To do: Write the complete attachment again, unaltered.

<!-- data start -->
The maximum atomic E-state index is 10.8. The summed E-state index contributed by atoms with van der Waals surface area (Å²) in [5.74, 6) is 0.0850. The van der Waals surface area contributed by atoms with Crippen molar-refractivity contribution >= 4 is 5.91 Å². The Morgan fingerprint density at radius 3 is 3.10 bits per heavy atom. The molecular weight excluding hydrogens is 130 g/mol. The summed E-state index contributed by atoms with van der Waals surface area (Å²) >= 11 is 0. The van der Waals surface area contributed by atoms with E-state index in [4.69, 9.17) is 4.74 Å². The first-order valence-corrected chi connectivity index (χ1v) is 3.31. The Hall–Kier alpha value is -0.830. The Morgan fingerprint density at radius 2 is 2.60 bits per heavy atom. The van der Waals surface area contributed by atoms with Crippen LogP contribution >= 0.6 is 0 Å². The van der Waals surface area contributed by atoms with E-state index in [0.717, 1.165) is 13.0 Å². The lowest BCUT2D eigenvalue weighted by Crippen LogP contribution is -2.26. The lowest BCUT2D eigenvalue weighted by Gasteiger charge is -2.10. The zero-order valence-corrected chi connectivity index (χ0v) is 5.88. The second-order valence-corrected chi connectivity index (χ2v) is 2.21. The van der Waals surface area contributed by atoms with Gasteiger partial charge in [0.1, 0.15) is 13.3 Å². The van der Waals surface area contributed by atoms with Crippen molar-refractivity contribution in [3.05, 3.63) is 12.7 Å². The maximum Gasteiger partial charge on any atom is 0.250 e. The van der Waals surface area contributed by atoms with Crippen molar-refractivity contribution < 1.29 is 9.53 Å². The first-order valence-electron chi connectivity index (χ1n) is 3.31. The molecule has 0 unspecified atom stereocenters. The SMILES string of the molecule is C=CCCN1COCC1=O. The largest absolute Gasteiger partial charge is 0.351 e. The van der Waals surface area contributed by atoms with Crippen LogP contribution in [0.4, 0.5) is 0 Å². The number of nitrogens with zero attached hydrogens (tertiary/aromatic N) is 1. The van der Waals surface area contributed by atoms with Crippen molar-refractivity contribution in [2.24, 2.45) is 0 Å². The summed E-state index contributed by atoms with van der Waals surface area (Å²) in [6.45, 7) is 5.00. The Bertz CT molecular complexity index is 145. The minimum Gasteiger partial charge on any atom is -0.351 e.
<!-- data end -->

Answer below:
The maximum atomic E-state index is 10.8. The summed E-state index contributed by atoms with van der Waals surface area (Å²) in [5.74, 6) is 0.0850. The van der Waals surface area contributed by atoms with Crippen molar-refractivity contribution >= 4 is 5.91 Å². The Morgan fingerprint density at radius 3 is 3.10 bits per heavy atom. The molecular weight excluding hydrogens is 130 g/mol. The summed E-state index contributed by atoms with van der Waals surface area (Å²) >= 11 is 0. The van der Waals surface area contributed by atoms with E-state index in [4.69, 9.17) is 4.74 Å². The first-order valence-corrected chi connectivity index (χ1v) is 3.31. The Hall–Kier alpha value is -0.830. The Morgan fingerprint density at radius 2 is 2.60 bits per heavy atom. The van der Waals surface area contributed by atoms with Crippen LogP contribution >= 0.6 is 0 Å². The van der Waals surface area contributed by atoms with E-state index in [0.717, 1.165) is 13.0 Å². The lowest BCUT2D eigenvalue weighted by Crippen LogP contribution is -2.26. The lowest BCUT2D eigenvalue weighted by Gasteiger charge is -2.10. The zero-order valence-corrected chi connectivity index (χ0v) is 5.88. The second-order valence-corrected chi connectivity index (χ2v) is 2.21. The van der Waals surface area contributed by atoms with Gasteiger partial charge in [0.1, 0.15) is 13.3 Å². The van der Waals surface area contributed by atoms with Crippen molar-refractivity contribution in [3.05, 3.63) is 12.7 Å². The maximum Gasteiger partial charge on any atom is 0.250 e. The van der Waals surface area contributed by atoms with Crippen molar-refractivity contribution < 1.29 is 9.53 Å². The first-order valence-electron chi connectivity index (χ1n) is 3.31. The molecule has 0 unspecified atom stereocenters. The SMILES string of the molecule is C=CCCN1COCC1=O. The largest absolute Gasteiger partial charge is 0.351 e. The van der Waals surface area contributed by atoms with Crippen LogP contribution in [0.4, 0.5) is 0 Å². The number of nitrogens with zero attached hydrogens (tertiary/aromatic N) is 1. The van der Waals surface area contributed by atoms with Crippen molar-refractivity contribution in [2.24, 2.45) is 0 Å². The summed E-state index contributed by atoms with van der Waals surface area (Å²) in [6.45, 7) is 5.00. The Bertz CT molecular complexity index is 145. The minimum Gasteiger partial charge on any atom is -0.351 e.